Departure Lounge is described as four friends from different musical backgrounds who formed a band to write music that would hopefully, “soothe the troubled soul.” They cite influences such as Lou Reed, Nick Drake, and Talk Talk. Originally formed in 1998, and disbanding in 2002, Departure Lounge released 3 albums, during that period. After a few reunion shows in their native U.K., they literally charted off to the Devon Countryside to record what would become, Transmeridian, in a mere 4 days. With a guest appearance by Peter Buck of REM fame, and mixed by Ben Diller, who has worked with Depeche Mode, and Blur, the record has the pedigree to achieve a granular greatness.
Anyone who has a more than casual interest in Astrology, knows what the term of Mercury in Retrograde, means. It’s a quarterly occurrence over a year period, that is universally dreaded, or at least for those who know what it indicates. In a nutshell, it’s when the planet of Mercury, begins a backwards transit. It’s said to subsequently result in a general breakdown of communication as well as more tangible objects, such as appliances, cars, etc. It’s like we all become awkward and tongue tied for about a 20 day period, and very little seems to run smoothly, often resulting in various degrees of conflict.
Listen to Transmeridian below
Departure Lounges “Mercury In Retrograde,” was a live favorite of their fans, that might have indirectly led to the creation of Transmeridian. It’s not difficult to understand why the song is heralded by the band’s audience, as it’s one of the best songs on the album. With a spacy, psychedelic pop like backdrop, with shades of Robyn Hitchcock and Spiritualized, the chorus alone is one of the most cathartic moments on Transmeridian. Don’t you know/the lights are on the play/try to turn the World off maybe/is all I’m gonna say. This is a splendidly constructed piece, that has all the subtly nuanced sections that amount to a great song.
We then have “Gurnard Pines,” which is the antithesis to the aforementioned “Mercury In Retrograde.” With a spooky sounding synth, that alternates two single notes, this sounds like the bands attempt at something , avant garde. The few lyrics there are, are mostly indecipherable, but they seem to suggest someone’s struggles with agoraphobia. With an inexplicably repeated four count, and a vocal effect people are either going to love or hate this one, or be completely indifferent. Chances are, if you like Departure Lounge, your previous musical education will allow you to “get it.”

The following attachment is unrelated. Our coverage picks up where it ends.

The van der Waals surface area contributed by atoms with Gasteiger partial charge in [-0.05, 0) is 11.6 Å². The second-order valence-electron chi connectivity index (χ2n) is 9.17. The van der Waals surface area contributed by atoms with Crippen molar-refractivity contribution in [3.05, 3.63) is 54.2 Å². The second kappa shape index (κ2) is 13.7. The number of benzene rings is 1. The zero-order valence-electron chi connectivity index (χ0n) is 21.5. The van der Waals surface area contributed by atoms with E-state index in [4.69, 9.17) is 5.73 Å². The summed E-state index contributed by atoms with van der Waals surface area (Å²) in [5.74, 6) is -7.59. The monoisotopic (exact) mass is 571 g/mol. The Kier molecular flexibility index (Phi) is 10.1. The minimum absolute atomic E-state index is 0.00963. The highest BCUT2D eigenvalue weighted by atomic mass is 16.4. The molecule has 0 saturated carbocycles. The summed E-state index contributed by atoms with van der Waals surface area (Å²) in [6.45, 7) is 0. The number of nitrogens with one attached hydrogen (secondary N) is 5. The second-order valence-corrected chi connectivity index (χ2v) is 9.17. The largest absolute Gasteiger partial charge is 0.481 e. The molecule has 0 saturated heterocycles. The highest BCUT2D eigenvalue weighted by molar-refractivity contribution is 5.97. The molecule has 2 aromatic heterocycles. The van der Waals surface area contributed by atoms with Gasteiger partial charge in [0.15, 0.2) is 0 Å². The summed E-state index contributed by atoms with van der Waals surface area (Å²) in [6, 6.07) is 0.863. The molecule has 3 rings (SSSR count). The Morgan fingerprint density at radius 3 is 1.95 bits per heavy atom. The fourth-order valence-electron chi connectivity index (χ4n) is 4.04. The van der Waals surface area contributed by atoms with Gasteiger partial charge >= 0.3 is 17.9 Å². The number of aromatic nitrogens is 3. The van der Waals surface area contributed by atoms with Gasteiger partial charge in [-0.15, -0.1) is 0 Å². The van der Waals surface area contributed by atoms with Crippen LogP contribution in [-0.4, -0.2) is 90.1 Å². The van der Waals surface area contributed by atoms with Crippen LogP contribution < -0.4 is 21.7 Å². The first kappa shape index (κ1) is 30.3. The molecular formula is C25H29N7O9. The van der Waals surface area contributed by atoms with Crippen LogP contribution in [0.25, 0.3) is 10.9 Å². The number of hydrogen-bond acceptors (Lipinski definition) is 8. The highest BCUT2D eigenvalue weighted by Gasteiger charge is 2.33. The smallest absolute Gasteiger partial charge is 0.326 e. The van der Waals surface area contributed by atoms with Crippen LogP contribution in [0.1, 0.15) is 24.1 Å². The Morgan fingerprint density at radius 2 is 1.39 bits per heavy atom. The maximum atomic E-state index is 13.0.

“So Long,” closes the album, and what a gorgeous finale it is. It’s the summation of all the emotions explored on Transmeridian, and it plays out like a bedtime story for adults. With what is the possibly the most tremendous interplay between the guitar and piano on the record, “So Long,” touches you from a comfortable distance, allowing your own self reflections to surface, as it guides you into a cloud of tranquility. Hello dreamer/remember me/we used to spend a lot of time together.
As this true gem of an album came to a close, I couldn’t help but wonder if “So Long,” was simply a way to close the record, or if it had a more emphatic meaning. Could this be Departure Lounge’s way of saying a final goodbye? Was Transmeridian one final bow, before leaving the most flattering photograph, possible, on their wall of work? That remains to be seen. As for now, they have hastily, and brilliantly delivered one more collection of stories, to soothe the troubled soul.